Trend Micro’s Zero-Day Initiative yesterday released a summary of light technical details regarding a vulnerability in Windows operating system’s JScript component that allows remote hackers to execute malicious code on the victim’s computer.
According to ZDI, the vulnerability can be exploited by targeting installations on Microsoft Windows and requires user interaction by visiting a malicious page or downloading and opening a malicious file on the system.
“The specific flaw exists within the handling of Error objects in JScript,” ZDI said in the advisory. “By performing actions in script, an attacker can cause a pointer to be reused after it has been freed. An attacker can leverage this vulnerability to execute code under the context of the current process.”
ZDI had first reported this vulnerability to Microsoft in January after Dmitri Kaslov of Telspace Systems had discovered the bug and has disclosed the vulnerability to the public according to its 120 day deadline.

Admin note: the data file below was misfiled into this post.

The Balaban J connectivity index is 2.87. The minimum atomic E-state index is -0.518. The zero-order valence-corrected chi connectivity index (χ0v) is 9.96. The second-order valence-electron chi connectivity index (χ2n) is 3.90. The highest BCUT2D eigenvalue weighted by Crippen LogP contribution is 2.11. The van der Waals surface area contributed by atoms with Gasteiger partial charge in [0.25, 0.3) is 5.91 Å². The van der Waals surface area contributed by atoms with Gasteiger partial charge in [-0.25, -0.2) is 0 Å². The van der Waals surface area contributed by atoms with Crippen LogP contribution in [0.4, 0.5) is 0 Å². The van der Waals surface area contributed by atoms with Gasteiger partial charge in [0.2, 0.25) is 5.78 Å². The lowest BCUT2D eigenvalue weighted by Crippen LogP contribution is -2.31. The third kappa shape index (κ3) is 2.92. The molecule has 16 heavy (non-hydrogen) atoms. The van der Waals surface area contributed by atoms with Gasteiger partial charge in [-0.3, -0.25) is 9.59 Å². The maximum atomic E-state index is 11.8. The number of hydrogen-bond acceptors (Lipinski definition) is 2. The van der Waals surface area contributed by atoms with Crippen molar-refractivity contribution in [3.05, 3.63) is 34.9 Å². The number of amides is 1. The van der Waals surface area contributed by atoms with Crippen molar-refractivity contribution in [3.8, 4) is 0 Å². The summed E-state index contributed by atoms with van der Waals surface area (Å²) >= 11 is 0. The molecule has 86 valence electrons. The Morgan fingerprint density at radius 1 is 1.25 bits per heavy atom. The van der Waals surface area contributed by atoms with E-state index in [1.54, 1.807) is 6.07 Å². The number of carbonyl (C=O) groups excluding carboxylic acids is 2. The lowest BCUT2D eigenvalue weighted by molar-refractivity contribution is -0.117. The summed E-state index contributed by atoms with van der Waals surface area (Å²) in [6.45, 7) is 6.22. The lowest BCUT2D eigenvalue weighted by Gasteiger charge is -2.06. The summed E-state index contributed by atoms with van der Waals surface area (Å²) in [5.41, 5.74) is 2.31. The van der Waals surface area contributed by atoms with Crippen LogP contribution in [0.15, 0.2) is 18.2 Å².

Microsoft is reportedly working on a patch but since it was unable to meet ZDI’s deadline, ZDI has disclosed light details of the vulnerability.
Brian Gorenc, director of Trend Micro's Zero Day Initiative, told Bleeping Computer, “Due to the sensitivity of the bug, we don’t want to provide too many technical details until a full fix from Microsoft is available.”
He also said that the flaw does not lead to a full system compromise as it only allows code execution “within a sandbox environment”. "An attacker would need additional exploits to escape the sandbox and execute their code on the target system," he said.
The vulnerability has received a 6.8 CVSS score out of 10.